As Irish fortunes have waxed at The Festival, the Horse Racing Ireland-hosted Irish Racing Focus press conference before racing on Tuesday has become the place to find winners. This year trainers Ted Walsh and Henry de Bromhead were joined by Festival-winning amateur jockeys Derek O'Connor and Lisa O'Neill in discussing the week ahead.
Ted Walsh believes that his son Ruby's best chance of adding to his record of 56 Festival winners comes in the Racing Post Arkle Chase today.
"Footpad is Ruby's best chance of the week," he said. "The horse has done everything right this year. Both Footpad and Petit Mouchoir [trained by Henry de Bromhead] are Grade One winners over hurdles. Both jump and both stay; it's a toss-up between the two of them."
De Bromhead was slightly more cautious about his runner, saying: "He has done nothing wrong, but we have had an interrupted season and are on our way back. I wouldn't discount Saint Calvados either."
O'Connor added that he thought Petit Mouchoir had the edge over Footpad.
The principal race of the day is the Unibet Champion Hurdle.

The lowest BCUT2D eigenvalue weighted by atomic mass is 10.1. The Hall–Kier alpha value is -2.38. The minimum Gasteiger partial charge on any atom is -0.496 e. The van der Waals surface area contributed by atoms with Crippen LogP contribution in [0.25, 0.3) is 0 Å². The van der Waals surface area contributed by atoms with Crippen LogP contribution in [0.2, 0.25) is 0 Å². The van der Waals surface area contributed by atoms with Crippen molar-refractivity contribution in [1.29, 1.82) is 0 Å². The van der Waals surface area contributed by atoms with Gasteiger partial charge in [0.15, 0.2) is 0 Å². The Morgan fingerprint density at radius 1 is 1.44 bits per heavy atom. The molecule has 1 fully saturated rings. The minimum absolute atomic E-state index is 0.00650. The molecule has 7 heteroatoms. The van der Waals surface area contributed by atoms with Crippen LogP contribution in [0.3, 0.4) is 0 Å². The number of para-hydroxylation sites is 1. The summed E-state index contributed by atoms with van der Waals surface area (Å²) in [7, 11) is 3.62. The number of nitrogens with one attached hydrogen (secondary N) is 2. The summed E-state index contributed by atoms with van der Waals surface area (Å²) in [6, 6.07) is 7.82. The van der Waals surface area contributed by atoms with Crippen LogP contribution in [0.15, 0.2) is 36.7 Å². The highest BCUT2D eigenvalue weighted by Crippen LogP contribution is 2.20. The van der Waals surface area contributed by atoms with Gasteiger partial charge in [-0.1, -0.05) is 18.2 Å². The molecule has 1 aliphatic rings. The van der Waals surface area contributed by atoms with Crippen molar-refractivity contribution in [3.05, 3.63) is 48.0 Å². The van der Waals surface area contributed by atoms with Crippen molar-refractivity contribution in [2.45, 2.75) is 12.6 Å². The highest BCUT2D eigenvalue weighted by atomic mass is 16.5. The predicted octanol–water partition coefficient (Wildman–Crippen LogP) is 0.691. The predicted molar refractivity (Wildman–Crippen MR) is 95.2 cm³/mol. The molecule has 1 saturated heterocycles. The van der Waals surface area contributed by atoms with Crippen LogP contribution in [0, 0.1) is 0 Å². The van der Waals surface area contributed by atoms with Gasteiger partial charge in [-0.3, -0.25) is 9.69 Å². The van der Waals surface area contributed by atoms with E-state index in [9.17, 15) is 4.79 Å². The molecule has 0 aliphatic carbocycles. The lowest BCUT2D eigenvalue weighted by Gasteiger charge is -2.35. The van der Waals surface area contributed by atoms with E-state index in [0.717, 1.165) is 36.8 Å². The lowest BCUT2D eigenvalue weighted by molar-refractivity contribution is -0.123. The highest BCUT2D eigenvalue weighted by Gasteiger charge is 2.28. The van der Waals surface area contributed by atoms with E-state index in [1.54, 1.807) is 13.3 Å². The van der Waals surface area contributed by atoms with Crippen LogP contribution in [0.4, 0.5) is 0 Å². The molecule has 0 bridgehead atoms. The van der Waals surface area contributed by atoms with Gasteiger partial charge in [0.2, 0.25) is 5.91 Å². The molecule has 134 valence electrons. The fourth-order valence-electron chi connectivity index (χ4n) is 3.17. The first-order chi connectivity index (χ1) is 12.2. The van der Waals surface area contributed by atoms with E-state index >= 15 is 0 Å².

Walsh said: "Buveur D'Air has all the qualities and is trained by a man who knows exactly how to get a horse spot on for the Champion Hurdle [Nicky Henderson]. He's in tip-top shape. I wouldn't back anything to beat Buveur D'Air, but if I was having a bet it would be Faugheen; none of the others can beat Buveur D'Air."
De Bromhead discussed his own runner's chances, saying: "I'm not saying he can win it, but Identity Thief's best form is on heavy ground - he won the Fighting Fifth Hurdle on it. He's needed his last couple of runs and has really come into himself. I wouldn't be blown away if he made the frame."
Derek O'Connor added that Faugheen in cheekpieces would be very interesting.
Walsh runs Any Second Now in the final race of day one, the Close Brothers Novices' Handicap Chase.
"He has an each-way chance," said Walsh. "I'd be disappointed if he didn't jump the last with a chance."
Both O'Neill and O'Connor have rides in the sixth race of the day, the National Hunt Challenge Cup. O'Connor admitted that he was worried about the heavy ground for his ride, the Philip Hobbs-trained No Comment, and said: "Lisa's horse, Mossback [trained by Gordon Elliott, for whom O'Neill won the race last year aboard Tiger Roll] is my bet of the day."
"He has travelled over very well and we'll go out there with every chance," said O'Neill, who said that her best bet of the day was Apple's Jade in the OLBG Mares' Hurdle, for which the mare is odds-on.
Looking ahead to the rest of the week, Walsh stated that he would be "dumbfounded" if the Gordon Elliott-trained Samcro was beaten in Wednesday's Ballymore Novices' Hurdle, while de Bromhead confirmed that Monalee was in "very good form" ahead of the RSA Insurance Novices' Chase.